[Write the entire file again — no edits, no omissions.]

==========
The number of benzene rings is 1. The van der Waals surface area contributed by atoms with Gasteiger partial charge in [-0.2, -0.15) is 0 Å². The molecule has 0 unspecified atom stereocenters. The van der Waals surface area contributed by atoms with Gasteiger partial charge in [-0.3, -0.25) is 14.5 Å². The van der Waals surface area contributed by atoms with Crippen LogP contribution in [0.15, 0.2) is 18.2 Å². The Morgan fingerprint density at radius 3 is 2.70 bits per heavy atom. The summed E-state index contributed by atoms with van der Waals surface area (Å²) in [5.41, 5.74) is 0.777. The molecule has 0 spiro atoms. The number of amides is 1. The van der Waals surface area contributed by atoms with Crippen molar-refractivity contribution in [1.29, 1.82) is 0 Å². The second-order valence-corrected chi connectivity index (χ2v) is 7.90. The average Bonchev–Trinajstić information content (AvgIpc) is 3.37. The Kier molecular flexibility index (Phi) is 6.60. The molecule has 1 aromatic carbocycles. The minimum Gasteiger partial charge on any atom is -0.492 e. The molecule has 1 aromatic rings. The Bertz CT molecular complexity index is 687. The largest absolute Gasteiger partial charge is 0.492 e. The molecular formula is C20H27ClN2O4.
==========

The number of benzene rings is 1. The van der Waals surface area contributed by atoms with Gasteiger partial charge in [-0.2, -0.15) is 0 Å². The molecule has 0 unspecified atom stereocenters. The van der Waals surface area contributed by atoms with Gasteiger partial charge in [-0.3, -0.25) is 14.5 Å². The van der Waals surface area contributed by atoms with Crippen LogP contribution in [0.15, 0.2) is 18.2 Å². The Morgan fingerprint density at radius 3 is 2.70 bits per heavy atom. The summed E-state index contributed by atoms with van der Waals surface area (Å²) in [5.41, 5.74) is 0.777. The molecule has 0 spiro atoms. The number of amides is 1. The van der Waals surface area contributed by atoms with Crippen molar-refractivity contribution in [1.29, 1.82) is 0 Å². The second-order valence-corrected chi connectivity index (χ2v) is 7.90. The average Bonchev–Trinajstić information content (AvgIpc) is 3.37. The Kier molecular flexibility index (Phi) is 6.60. The molecule has 1 aromatic carbocycles. The minimum Gasteiger partial charge on any atom is -0.492 e. The molecule has 1 aromatic rings. The Bertz CT molecular complexity index is 687. The largest absolute Gasteiger partial charge is 0.492 e. The molecular formula is C20H27ClN2O4.